C. Consul, R. Willden and S. McIntosh – Phil. Trans. R. Soc. A, 2013

Abstract

This paper explores the influence of blockage and free-surface deformation on the hydrodynamic performance of a generic marine cross-flow turbine. Flows through a three-bladed turbine with solidity 0.125 are simulated at field-test blade Reynolds numbers, O(105–106), for three different cross-stream blockages: 12.5, 25 and 50 per cent. Two representations of the free-surface boundary are considered: rigid lid and deformable free surface. Increasing the blockage is observed to lead to substantial increases in the power coefficient; the highest power coefficient computed is 1.23. Only small differences are observed between the two free-surface representations, with the deforming free-surface turbine out-performing the rigid lid turbine by 6.7 per cent in power at the highest blockage considered. This difference is attributed to the increase in effective blockage owing to the deformation of the free surface. Hydrodynamic efficiency, the ratio of useful power generated to overall power removed from the flow, is found to increase with blockage, which is consistent with the presence of a higher flow velocity through the core of the turbine at higher blockage ratios. Froude number is found to have little effect on thrust and power coefficients, but significant influence on surface elevation drop across the turbine.

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The Hydrodynamic Characteristics of a Free Variable-pitch Vertical Axis Tidal Turbine


X-W. Zhang, S-Q. Wang, F. Wang, L. Zhang, and O-H. Sheng – Journal of Hydrodynamics, Series B, December, 2012

Abstract

The hydrodynamic characteristics of a free variable-pitch vertical axis tidal turbine are investigated by combining experimental and numerical simulations. The variations of hydrodynamics are obtained based on testing the kinematics and the dynamics of the turbine under different flow and structural conditions. Through analyzing the movement of the turbine and the characteristics of the flow field by numerical simulations, it is shown how the turbine’s performance is improved.

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Flow control for VATT by fixed and oscillating flap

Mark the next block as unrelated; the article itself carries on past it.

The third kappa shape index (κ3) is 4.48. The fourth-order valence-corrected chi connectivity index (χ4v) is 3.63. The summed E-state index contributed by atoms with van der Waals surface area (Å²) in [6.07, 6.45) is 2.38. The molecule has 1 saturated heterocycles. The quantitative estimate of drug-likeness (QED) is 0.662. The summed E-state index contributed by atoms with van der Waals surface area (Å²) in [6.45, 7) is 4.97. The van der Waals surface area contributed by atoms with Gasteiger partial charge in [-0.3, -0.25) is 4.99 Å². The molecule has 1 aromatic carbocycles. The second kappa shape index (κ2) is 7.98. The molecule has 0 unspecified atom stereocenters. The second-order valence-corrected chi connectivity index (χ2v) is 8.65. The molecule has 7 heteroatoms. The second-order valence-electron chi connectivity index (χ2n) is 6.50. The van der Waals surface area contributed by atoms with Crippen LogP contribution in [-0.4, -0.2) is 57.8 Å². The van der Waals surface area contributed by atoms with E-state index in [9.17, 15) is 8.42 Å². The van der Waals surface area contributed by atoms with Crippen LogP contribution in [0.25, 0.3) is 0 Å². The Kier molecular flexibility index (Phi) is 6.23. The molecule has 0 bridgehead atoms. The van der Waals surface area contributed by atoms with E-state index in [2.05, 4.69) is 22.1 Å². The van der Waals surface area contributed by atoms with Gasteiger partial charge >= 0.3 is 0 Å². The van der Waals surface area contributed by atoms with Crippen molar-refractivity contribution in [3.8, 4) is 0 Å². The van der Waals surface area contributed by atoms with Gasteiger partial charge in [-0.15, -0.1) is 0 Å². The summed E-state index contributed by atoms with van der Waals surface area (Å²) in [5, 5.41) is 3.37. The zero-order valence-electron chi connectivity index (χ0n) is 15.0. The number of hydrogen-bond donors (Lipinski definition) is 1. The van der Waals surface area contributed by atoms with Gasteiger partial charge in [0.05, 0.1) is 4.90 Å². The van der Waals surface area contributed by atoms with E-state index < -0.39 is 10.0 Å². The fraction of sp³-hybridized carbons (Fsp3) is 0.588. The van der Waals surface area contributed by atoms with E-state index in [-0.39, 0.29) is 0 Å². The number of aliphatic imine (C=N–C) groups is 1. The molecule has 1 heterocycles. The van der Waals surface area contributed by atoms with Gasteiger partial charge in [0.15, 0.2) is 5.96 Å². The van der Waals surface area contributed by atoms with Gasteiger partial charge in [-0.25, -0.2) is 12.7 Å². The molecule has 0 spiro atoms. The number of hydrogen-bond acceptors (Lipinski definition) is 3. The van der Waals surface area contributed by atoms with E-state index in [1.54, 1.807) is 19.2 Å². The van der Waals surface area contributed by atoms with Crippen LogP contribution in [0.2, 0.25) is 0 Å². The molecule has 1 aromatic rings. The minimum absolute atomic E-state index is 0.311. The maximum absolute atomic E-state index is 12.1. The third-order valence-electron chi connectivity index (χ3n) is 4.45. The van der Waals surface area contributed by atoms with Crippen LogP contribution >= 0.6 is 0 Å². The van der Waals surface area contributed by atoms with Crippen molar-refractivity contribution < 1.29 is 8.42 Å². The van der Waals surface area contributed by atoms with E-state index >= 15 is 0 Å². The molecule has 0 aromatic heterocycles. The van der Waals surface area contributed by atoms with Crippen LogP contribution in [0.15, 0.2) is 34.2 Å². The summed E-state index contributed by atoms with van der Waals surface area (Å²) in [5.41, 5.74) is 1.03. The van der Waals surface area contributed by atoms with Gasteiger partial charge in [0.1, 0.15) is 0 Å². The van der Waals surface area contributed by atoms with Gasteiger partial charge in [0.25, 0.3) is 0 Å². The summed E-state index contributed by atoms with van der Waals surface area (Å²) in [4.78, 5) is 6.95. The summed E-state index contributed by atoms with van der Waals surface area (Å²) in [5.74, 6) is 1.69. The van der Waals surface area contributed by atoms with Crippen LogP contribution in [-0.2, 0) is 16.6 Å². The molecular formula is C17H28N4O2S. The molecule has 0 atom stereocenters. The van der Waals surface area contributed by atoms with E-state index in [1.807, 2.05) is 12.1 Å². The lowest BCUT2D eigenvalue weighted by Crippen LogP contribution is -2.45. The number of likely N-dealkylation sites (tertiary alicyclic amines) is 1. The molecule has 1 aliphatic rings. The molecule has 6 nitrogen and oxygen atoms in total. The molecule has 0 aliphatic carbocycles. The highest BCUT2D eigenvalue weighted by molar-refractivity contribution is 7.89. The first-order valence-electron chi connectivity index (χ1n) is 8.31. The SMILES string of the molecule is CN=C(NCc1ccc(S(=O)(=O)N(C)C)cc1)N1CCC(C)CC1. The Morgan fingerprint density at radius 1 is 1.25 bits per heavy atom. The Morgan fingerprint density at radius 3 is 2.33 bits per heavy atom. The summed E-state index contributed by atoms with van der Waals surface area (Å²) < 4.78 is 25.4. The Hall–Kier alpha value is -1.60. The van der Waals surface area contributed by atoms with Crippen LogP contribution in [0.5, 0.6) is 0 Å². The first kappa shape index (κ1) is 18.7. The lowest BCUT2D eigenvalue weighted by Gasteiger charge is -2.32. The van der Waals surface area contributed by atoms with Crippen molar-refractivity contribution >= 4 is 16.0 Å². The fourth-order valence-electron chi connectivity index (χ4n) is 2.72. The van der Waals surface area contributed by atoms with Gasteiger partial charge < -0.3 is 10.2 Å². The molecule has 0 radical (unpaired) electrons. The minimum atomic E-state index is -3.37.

Q. Xiao, W. Liu, and A. Incecik – Renewable Energy, March, 2013

Abstract

The present study is aimed to explore the potential to improve Vertical Axis Tidal Turbine (VATT) energy harnessing efficiency by using modified blades with fixed and oscillating flap. The fixed flap concept is borrowed from its application in aerodynamics area for reaching a high lift force at low flying speed. Oscillating flap is motivated by our relevant biomimetic studies on the flapping wing propulsion or energy extraction. Present investigation is concentrated on a VATT with NACA 0018 profile blade as its baseline turbine. Numerical simulations are carried out by solving incompressible Unsteady Navier–Stokes equations at turbulence flow condition. Computed results show that under certain optimal flap geometry and flow conditions, turbine power coefficient reaches 28% enhancement as compared to the conventional blade turbine. Detailed analysis on the flow structure demonstrates that this is related to the effective flow separation suppression and vortex control by applying a fixed and oscillating flap.

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System Perspectives on Hydro-Kinetic Energy Conversion


K. Yuen – Uppsala University, 2012

Abstract

Free-flowing water currents such as tides and unregulated water courses could contribute to world electricity production given the emergence of robust technical solutions for extracting the energy. At Uppsala University, a concept for converting the energy in water currents to electricity using a vertical axis turbine with fixed blade-pitch and a direct-drive permanent magnet generator is studied. Continue reading